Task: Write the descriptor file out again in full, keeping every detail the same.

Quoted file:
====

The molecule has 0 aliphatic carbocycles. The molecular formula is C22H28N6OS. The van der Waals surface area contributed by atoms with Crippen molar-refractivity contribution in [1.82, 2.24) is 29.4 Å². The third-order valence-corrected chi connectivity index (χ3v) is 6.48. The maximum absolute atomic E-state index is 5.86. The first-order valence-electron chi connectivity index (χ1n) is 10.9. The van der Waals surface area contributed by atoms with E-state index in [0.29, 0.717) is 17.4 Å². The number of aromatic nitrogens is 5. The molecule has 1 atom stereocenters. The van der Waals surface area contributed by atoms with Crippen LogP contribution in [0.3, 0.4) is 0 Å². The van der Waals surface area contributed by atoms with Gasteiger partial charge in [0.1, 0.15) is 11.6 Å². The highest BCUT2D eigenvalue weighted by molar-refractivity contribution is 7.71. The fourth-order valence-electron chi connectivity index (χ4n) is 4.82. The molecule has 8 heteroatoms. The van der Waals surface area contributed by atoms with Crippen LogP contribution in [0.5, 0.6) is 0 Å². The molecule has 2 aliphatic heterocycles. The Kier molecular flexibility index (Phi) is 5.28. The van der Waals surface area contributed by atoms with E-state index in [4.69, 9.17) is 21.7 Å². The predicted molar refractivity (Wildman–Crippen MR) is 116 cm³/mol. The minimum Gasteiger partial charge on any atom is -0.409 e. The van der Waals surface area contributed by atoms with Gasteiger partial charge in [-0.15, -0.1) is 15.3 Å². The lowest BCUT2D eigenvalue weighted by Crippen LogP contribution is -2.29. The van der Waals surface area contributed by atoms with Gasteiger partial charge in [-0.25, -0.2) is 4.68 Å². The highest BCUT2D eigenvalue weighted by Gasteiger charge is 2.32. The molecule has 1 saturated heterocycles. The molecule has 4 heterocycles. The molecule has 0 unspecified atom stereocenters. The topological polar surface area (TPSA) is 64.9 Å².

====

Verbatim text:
The molecule has 0 aliphatic carbocycles. The molecular formula is C22H28N6OS. The van der Waals surface area contributed by atoms with Crippen molar-refractivity contribution in [1.82, 2.24) is 29.4 Å². The third-order valence-corrected chi connectivity index (χ3v) is 6.48. The maximum absolute atomic E-state index is 5.86. The first-order valence-electron chi connectivity index (χ1n) is 10.9. The van der Waals surface area contributed by atoms with E-state index in [0.29, 0.717) is 17.4 Å². The number of aromatic nitrogens is 5. The molecule has 1 atom stereocenters. The van der Waals surface area contributed by atoms with Crippen LogP contribution in [0.3, 0.4) is 0 Å². The van der Waals surface area contributed by atoms with Gasteiger partial charge in [0.1, 0.15) is 11.6 Å². The highest BCUT2D eigenvalue weighted by molar-refractivity contribution is 7.71. The fourth-order valence-electron chi connectivity index (χ4n) is 4.82. The molecule has 8 heteroatoms. The van der Waals surface area contributed by atoms with Crippen LogP contribution in [0.5, 0.6) is 0 Å². The molecule has 2 aliphatic heterocycles. The Kier molecular flexibility index (Phi) is 5.28. The van der Waals surface area contributed by atoms with E-state index in [4.69, 9.17) is 21.7 Å². The predicted molar refractivity (Wildman–Crippen MR) is 116 cm³/mol. The minimum Gasteiger partial charge on any atom is -0.409 e. The van der Waals surface area contributed by atoms with Gasteiger partial charge in [-0.15, -0.1) is 15.3 Å². The lowest BCUT2D eigenvalue weighted by Crippen LogP contribution is -2.29. The van der Waals surface area contributed by atoms with Gasteiger partial charge in [-0.25, -0.2) is 4.68 Å². The highest BCUT2D eigenvalue weighted by Gasteiger charge is 2.32. The molecule has 1 saturated heterocycles. The molecule has 4 heterocycles. The molecule has 0 unspecified atom stereocenters. The topological polar surface area (TPSA) is 64.9 Å².